Oregon officials have taken disciplinary action against four Department of Revenue employees who failed to catch a fraudulent tax return that resulted in a 25-year-old woman receiving a $2.1 million refund.
Two employees have been reassigned to jobs in which they will no longer have the authority to approve cash refunds, spokesman Derrick Gasperini said Wednesday. Two others received unspecified disciplinary action for the blunder, but can stay in their current positions,
The personnel moves followed an internal investigation into a bogus tax return submitted by Krystle Reyes of Salem, who pleaded guilty Tuesday to fraud and tax evasion and was sentenced to 5 ½ years in prison. The audit found no evidence that the employees colluded with Reyes.
"Several internal controls weren't working as they should. We're making immediate changes to our processes so we can be confident this won't happen again," said Jim Bucholz, director of the Revenue Department.
Reyes filed an electronic return in January via Turbo Tax, reporting erroneous earnings of $3 million. Her request for a $2.1 million refund was red-flagged by an automated system for a manual review. Revenue department workers mistakenly OK'd the refund, and Turbo Tax then loaded the full amount onto a debit card for Reyes.
Authorities say she spent $150,000 of the funds before reporting the card lost or stolen, at which point the ruse was discovered. The state recovered roughly $1.9 million of the funds.
A report released Wednesday on the internal investigation is heavy on agency jargon and does not provide details on who Reyes listed as her employer on the fake return or other details about how she carried out the scheme. Reyes previously worked at retirement facilities or senior care homes and reported income of less than $15,000 per year in 2009 and 2010, The Oregonian newspaper reported.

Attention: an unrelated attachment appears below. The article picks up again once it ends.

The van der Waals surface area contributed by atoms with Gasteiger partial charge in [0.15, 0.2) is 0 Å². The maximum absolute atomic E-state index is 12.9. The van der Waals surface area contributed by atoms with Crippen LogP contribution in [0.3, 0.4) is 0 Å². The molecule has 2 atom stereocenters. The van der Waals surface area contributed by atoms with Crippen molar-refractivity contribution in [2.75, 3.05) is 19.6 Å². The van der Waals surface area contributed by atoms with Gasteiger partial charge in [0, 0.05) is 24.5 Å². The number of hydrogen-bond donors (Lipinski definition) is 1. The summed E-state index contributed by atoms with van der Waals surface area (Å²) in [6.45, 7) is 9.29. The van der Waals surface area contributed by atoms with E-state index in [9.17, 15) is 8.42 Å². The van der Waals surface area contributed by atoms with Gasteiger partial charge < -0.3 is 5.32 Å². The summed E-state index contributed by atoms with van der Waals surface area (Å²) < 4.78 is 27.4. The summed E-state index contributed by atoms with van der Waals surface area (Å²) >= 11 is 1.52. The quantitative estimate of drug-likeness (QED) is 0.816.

Gasperini said the agency is —by law — not allowed to release specific information about a tax return, even a fraudulent one. Other parts of the audit report are deliberately vague, he said.
"We could potentially be giving a roadmap for taxpayers on how to defraud of us if we're specific," he said.
The Revenue Department said two of the employees disciplined were managers and two were line staff. One of the employees was demoted to a position that could result in a reduced salary.
Following the arrest, the agency re-examined the returns of 108 people who received a refund of at least $50,000 during the current processing season, and no new instances of fraud were uncovered.
The department has since modified its computer system so only high-level officials can sign off on tax returns that appear too large. The system also creates an audit trail to verify the manager who has conducted the final review of a large refund. Bucholz said other changes will be made following the audit.
"We must be good stewards of the public's money and trust," he said.